In the early morning of September 30th, former Cleveland Browns quarterback, Bernie Kosar was arrested for Driving Under the Influence. During his sobriety stop, conducted at 2:45 am in Solon, Ohio, Kosar made claims that he was unable to complete a sobriety test because the Browns offensive line “couldn’t block”. Kosar has had multiple surgeries, and suffered numerous concussions during his playing years (1985-1996).
Kosar was also in the news earlier this year due to off-color comments made while serving as the analyst during a Browns v. St. Louis Rams pre-season game. During the game Kosar mentioned multiple times that Rams back-up QB Kellen Clemens was nothing short of unwatchable. Kosar promptly apologized after the story made national news while the Browns organization distanced itself from Kosar’s comments.
Kosar has been forgiven time and time again during his time as a retired player, whereas local hero, Jim Brown, was portrayed as the end of Cleveland football by none other than Mike Holmgren and the previous Cleveland football regime when J. Brown rejected a puff job in the front office of the Browns organization. Brown also had choice words about former Browns 1st round pick, Trent Richardson. Before Richardson had played a down of professional football he was already being compared to Brown, who amassed nearly 15,000 yards of total offense in his career and scored 126 touchdowns. Brown did not take kindly to this comparison and said that he saw “nothing outstanding” about Richardson. Brown was promptly eviscerated by the local media.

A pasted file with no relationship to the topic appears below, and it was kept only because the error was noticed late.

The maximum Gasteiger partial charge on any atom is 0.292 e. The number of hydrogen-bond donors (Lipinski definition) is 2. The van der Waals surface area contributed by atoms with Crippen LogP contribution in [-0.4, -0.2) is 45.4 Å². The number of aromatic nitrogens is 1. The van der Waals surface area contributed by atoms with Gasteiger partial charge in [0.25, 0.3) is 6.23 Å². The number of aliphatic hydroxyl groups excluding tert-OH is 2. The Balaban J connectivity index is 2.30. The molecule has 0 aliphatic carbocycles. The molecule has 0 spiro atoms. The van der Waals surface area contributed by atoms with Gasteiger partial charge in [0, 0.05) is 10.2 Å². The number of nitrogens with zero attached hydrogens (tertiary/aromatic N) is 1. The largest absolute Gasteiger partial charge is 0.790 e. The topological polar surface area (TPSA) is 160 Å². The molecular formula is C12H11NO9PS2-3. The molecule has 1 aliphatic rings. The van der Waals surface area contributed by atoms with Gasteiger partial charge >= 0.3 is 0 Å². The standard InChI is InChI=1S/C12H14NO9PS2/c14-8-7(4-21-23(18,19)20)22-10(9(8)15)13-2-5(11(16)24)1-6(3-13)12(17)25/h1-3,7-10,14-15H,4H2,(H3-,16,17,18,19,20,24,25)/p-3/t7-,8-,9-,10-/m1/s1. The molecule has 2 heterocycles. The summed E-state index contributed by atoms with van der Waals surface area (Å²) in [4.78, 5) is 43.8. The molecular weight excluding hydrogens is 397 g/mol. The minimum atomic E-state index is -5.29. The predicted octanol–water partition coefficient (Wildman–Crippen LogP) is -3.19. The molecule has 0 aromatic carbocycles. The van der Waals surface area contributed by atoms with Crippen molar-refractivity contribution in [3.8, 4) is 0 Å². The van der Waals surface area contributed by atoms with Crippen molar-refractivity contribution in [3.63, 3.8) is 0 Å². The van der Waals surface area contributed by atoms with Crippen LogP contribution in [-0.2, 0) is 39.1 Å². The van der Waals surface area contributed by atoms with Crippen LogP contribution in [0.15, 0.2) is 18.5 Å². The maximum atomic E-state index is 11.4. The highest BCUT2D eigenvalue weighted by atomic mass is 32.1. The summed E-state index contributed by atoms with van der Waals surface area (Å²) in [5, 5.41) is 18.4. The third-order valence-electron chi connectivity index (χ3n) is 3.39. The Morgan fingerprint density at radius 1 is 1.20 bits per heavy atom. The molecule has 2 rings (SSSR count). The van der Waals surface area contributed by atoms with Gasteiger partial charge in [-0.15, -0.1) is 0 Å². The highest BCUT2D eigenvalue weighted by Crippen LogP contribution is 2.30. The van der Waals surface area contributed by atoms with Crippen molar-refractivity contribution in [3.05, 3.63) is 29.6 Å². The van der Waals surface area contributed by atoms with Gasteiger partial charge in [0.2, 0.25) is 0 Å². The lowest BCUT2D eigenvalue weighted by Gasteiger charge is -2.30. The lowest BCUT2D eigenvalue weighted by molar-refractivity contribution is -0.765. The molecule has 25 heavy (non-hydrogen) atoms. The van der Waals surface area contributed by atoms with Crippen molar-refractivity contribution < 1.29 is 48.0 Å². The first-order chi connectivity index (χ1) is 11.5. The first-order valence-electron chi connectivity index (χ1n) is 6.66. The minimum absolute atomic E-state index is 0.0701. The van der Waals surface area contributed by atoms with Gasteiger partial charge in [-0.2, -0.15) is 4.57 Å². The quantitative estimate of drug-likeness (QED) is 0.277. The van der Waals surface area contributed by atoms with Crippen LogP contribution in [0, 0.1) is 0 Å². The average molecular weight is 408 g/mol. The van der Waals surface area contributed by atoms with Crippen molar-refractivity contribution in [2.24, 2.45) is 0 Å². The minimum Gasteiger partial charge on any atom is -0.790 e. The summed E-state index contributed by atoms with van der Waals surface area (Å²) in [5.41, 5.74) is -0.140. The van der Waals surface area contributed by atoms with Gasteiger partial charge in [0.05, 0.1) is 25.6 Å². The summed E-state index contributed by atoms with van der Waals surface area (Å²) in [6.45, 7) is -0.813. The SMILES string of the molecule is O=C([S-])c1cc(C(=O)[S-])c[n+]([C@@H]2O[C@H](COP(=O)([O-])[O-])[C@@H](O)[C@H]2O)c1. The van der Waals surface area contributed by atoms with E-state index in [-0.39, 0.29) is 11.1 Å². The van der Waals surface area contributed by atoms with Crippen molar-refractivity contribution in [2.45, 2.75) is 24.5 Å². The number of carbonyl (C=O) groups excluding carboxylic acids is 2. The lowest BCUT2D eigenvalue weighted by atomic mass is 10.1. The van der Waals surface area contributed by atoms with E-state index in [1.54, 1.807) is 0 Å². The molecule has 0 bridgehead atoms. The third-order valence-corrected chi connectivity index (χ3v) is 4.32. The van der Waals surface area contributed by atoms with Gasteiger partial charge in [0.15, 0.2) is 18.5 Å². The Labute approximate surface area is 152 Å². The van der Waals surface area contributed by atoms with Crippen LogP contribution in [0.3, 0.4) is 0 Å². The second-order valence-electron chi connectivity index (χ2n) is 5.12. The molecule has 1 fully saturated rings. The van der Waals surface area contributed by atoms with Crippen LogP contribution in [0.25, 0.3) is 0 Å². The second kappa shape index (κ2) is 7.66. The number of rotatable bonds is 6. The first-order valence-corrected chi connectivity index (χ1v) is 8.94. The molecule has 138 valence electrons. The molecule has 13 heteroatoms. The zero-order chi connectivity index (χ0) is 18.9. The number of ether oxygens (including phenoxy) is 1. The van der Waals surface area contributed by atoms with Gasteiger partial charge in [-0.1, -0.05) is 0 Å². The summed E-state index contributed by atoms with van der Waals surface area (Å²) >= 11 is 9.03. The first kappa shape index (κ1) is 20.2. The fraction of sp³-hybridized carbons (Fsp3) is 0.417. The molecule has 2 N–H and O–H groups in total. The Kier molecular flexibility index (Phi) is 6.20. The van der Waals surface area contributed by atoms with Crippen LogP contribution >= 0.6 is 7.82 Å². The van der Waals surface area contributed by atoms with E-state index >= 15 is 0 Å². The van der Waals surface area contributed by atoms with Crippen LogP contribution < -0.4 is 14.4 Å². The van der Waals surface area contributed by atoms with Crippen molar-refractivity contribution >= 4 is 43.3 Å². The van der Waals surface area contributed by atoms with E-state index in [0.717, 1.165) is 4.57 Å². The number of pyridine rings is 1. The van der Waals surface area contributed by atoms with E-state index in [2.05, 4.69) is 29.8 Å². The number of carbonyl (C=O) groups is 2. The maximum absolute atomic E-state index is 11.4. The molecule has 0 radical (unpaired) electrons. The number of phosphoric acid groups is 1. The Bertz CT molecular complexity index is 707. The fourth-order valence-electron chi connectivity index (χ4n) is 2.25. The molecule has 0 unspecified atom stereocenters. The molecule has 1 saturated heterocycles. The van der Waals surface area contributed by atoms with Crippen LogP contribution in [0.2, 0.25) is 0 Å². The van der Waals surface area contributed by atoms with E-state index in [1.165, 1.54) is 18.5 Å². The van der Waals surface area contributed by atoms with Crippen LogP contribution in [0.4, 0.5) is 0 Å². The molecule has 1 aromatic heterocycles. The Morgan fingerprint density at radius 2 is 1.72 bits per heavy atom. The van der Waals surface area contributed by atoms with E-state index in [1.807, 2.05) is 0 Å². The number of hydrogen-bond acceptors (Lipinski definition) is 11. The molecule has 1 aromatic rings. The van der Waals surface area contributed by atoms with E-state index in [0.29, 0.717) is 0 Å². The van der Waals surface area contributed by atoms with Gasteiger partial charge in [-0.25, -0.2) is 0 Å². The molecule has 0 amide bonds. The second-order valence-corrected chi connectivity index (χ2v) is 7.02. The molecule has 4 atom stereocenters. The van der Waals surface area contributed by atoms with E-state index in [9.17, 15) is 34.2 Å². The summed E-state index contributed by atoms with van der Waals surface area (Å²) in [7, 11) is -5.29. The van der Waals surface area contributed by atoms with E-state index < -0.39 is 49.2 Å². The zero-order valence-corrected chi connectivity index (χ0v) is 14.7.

Why is it that we continue to love and respect players who frankly didn’t accomplish much, like Kosar, and yet when it comes to players who DESERVE that love and respect, like Brown, we overlook them when they make less than popular opinions? Shouldn’t we value an opinion like Brown’s over some shock jock former athlete like Kosar?
The blessing and curse of Cleveland Browns fans is that despite everything that goes wrong for us, like countless losing seasons and games like “the drive” or “the fumble”, we will always remain loyal to the team and to our heroes. We will always have blind faith in those that led us towards the promised land, but never quite got there due to some stroke of bad luck. Just because Bernie Kosar is from Youngstown and played for the Browns during our good times, doesn’t give him the right to do whatever he wants.
Major athletes take their fans for granted, and it’s a huge problem in our sports world. Kosar doesn’t deserve our sympathy anymore, so why give it?
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